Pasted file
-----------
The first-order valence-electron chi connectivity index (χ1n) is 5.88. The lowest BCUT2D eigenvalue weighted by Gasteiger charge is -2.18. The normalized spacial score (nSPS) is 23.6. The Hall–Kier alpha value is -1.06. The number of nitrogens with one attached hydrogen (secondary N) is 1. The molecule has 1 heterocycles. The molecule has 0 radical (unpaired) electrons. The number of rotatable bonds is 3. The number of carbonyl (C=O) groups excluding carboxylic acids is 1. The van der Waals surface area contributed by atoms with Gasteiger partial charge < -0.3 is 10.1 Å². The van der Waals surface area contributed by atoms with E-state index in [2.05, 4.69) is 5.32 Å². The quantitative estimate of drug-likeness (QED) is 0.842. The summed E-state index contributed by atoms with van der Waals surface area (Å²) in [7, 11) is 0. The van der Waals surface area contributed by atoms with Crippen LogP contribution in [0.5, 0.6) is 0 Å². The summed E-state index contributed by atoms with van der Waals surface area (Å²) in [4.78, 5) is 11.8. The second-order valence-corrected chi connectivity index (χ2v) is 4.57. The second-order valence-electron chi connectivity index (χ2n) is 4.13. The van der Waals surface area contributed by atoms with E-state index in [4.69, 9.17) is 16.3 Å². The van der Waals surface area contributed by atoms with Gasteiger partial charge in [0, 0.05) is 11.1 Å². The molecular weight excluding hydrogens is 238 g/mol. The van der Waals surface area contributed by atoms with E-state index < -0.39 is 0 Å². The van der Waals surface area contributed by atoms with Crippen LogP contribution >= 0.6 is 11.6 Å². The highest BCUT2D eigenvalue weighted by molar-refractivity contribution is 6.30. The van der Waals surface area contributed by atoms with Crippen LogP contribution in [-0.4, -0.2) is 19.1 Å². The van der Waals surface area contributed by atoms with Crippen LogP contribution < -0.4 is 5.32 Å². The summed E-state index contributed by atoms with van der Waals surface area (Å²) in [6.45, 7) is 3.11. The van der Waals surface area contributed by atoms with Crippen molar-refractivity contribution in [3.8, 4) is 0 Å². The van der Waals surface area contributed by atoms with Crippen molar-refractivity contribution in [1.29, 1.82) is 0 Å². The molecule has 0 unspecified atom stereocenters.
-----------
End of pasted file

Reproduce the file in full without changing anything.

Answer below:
The first-order valence-electron chi connectivity index (χ1n) is 5.88. The lowest BCUT2D eigenvalue weighted by Gasteiger charge is -2.18. The normalized spacial score (nSPS) is 23.6. The Hall–Kier alpha value is -1.06. The number of nitrogens with one attached hydrogen (secondary N) is 1. The molecule has 1 heterocycles. The molecule has 0 radical (unpaired) electrons. The number of rotatable bonds is 3. The number of carbonyl (C=O) groups excluding carboxylic acids is 1. The van der Waals surface area contributed by atoms with Gasteiger partial charge < -0.3 is 10.1 Å². The van der Waals surface area contributed by atoms with E-state index in [2.05, 4.69) is 5.32 Å². The quantitative estimate of drug-likeness (QED) is 0.842. The summed E-state index contributed by atoms with van der Waals surface area (Å²) in [7, 11) is 0. The van der Waals surface area contributed by atoms with Crippen LogP contribution in [0.5, 0.6) is 0 Å². The summed E-state index contributed by atoms with van der Waals surface area (Å²) in [4.78, 5) is 11.8. The second-order valence-corrected chi connectivity index (χ2v) is 4.57. The second-order valence-electron chi connectivity index (χ2n) is 4.13. The van der Waals surface area contributed by atoms with E-state index in [4.69, 9.17) is 16.3 Å². The van der Waals surface area contributed by atoms with Gasteiger partial charge in [0, 0.05) is 11.1 Å². The molecular weight excluding hydrogens is 238 g/mol. The van der Waals surface area contributed by atoms with E-state index < -0.39 is 0 Å². The van der Waals surface area contributed by atoms with Crippen LogP contribution >= 0.6 is 11.6 Å². The highest BCUT2D eigenvalue weighted by molar-refractivity contribution is 6.30. The van der Waals surface area contributed by atoms with Crippen LogP contribution in [-0.4, -0.2) is 19.1 Å². The van der Waals surface area contributed by atoms with Crippen LogP contribution < -0.4 is 5.32 Å². The summed E-state index contributed by atoms with van der Waals surface area (Å²) in [6.45, 7) is 3.11. The van der Waals surface area contributed by atoms with Crippen molar-refractivity contribution in [3.8, 4) is 0 Å². The van der Waals surface area contributed by atoms with Crippen molar-refractivity contribution in [1.29, 1.82) is 0 Å². The molecule has 0 unspecified atom stereocenters.